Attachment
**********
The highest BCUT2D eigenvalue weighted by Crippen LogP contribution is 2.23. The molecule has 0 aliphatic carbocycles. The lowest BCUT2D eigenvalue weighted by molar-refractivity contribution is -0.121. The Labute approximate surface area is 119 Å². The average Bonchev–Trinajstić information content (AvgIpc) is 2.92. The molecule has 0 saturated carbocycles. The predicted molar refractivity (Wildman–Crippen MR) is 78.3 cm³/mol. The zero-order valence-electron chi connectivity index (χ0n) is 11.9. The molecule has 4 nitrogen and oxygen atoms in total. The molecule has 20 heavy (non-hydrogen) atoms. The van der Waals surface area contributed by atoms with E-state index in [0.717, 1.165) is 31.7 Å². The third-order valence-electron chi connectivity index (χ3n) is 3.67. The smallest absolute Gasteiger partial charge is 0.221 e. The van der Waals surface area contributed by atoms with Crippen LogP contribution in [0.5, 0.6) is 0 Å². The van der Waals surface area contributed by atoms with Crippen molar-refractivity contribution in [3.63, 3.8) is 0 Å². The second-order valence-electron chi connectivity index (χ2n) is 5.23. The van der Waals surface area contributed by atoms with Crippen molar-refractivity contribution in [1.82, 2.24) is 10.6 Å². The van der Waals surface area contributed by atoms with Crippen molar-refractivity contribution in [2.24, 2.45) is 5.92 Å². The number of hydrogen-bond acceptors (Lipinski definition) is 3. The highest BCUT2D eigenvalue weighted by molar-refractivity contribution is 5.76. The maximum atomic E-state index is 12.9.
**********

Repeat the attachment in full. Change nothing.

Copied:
The highest BCUT2D eigenvalue weighted by Crippen LogP contribution is 2.23. The molecule has 0 aliphatic carbocycles. The lowest BCUT2D eigenvalue weighted by molar-refractivity contribution is -0.121. The Labute approximate surface area is 119 Å². The average Bonchev–Trinajstić information content (AvgIpc) is 2.92. The molecule has 0 saturated carbocycles. The predicted molar refractivity (Wildman–Crippen MR) is 78.3 cm³/mol. The zero-order valence-electron chi connectivity index (χ0n) is 11.9. The molecule has 4 nitrogen and oxygen atoms in total. The molecule has 20 heavy (non-hydrogen) atoms. The van der Waals surface area contributed by atoms with E-state index in [0.717, 1.165) is 31.7 Å². The third-order valence-electron chi connectivity index (χ3n) is 3.67. The smallest absolute Gasteiger partial charge is 0.221 e. The van der Waals surface area contributed by atoms with Crippen LogP contribution in [0.5, 0.6) is 0 Å². The van der Waals surface area contributed by atoms with Crippen molar-refractivity contribution in [3.63, 3.8) is 0 Å². The second-order valence-electron chi connectivity index (χ2n) is 5.23. The van der Waals surface area contributed by atoms with Crippen molar-refractivity contribution in [1.82, 2.24) is 10.6 Å². The van der Waals surface area contributed by atoms with Crippen molar-refractivity contribution in [2.24, 2.45) is 5.92 Å². The number of hydrogen-bond acceptors (Lipinski definition) is 3. The highest BCUT2D eigenvalue weighted by molar-refractivity contribution is 5.76. The maximum atomic E-state index is 12.9.